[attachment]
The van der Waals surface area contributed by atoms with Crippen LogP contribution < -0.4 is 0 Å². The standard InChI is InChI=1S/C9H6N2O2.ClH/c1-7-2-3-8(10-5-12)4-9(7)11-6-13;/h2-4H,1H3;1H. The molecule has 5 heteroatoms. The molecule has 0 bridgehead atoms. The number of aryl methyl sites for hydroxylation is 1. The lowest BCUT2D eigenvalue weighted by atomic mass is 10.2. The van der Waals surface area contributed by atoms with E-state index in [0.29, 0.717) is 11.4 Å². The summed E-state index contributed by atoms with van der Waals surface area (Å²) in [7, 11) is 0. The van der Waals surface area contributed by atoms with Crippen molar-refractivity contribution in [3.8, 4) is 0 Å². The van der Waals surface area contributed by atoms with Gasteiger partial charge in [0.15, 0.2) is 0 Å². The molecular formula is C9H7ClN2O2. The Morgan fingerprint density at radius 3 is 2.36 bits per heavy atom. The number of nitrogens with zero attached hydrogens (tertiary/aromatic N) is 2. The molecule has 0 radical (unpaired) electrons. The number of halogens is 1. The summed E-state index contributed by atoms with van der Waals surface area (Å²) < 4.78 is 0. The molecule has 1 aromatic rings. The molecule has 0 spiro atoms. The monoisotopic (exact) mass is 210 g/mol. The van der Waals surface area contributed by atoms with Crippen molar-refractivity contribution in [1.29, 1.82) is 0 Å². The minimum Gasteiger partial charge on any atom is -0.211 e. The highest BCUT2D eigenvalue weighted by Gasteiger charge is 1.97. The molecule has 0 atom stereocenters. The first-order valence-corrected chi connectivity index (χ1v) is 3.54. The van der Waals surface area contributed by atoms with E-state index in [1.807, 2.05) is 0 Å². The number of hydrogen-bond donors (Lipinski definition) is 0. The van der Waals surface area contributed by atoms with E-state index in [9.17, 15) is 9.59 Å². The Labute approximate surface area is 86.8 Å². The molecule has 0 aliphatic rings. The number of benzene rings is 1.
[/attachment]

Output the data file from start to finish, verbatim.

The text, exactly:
The van der Waals surface area contributed by atoms with Crippen LogP contribution < -0.4 is 0 Å². The standard InChI is InChI=1S/C9H6N2O2.ClH/c1-7-2-3-8(10-5-12)4-9(7)11-6-13;/h2-4H,1H3;1H. The molecule has 5 heteroatoms. The molecule has 0 bridgehead atoms. The number of aryl methyl sites for hydroxylation is 1. The lowest BCUT2D eigenvalue weighted by atomic mass is 10.2. The van der Waals surface area contributed by atoms with E-state index in [0.29, 0.717) is 11.4 Å². The summed E-state index contributed by atoms with van der Waals surface area (Å²) in [7, 11) is 0. The van der Waals surface area contributed by atoms with Crippen molar-refractivity contribution in [3.8, 4) is 0 Å². The van der Waals surface area contributed by atoms with Gasteiger partial charge in [0.15, 0.2) is 0 Å². The molecular formula is C9H7ClN2O2. The Morgan fingerprint density at radius 3 is 2.36 bits per heavy atom. The number of nitrogens with zero attached hydrogens (tertiary/aromatic N) is 2. The molecule has 0 radical (unpaired) electrons. The number of halogens is 1. The summed E-state index contributed by atoms with van der Waals surface area (Å²) < 4.78 is 0. The molecule has 1 aromatic rings. The molecule has 0 spiro atoms. The monoisotopic (exact) mass is 210 g/mol. The van der Waals surface area contributed by atoms with Crippen molar-refractivity contribution in [1.29, 1.82) is 0 Å². The minimum Gasteiger partial charge on any atom is -0.211 e. The highest BCUT2D eigenvalue weighted by Gasteiger charge is 1.97. The molecule has 0 atom stereocenters. The first-order valence-corrected chi connectivity index (χ1v) is 3.54. The van der Waals surface area contributed by atoms with E-state index in [1.807, 2.05) is 0 Å². The number of hydrogen-bond donors (Lipinski definition) is 0. The van der Waals surface area contributed by atoms with E-state index in [9.17, 15) is 9.59 Å². The Labute approximate surface area is 86.8 Å². The molecule has 0 aliphatic rings. The number of benzene rings is 1.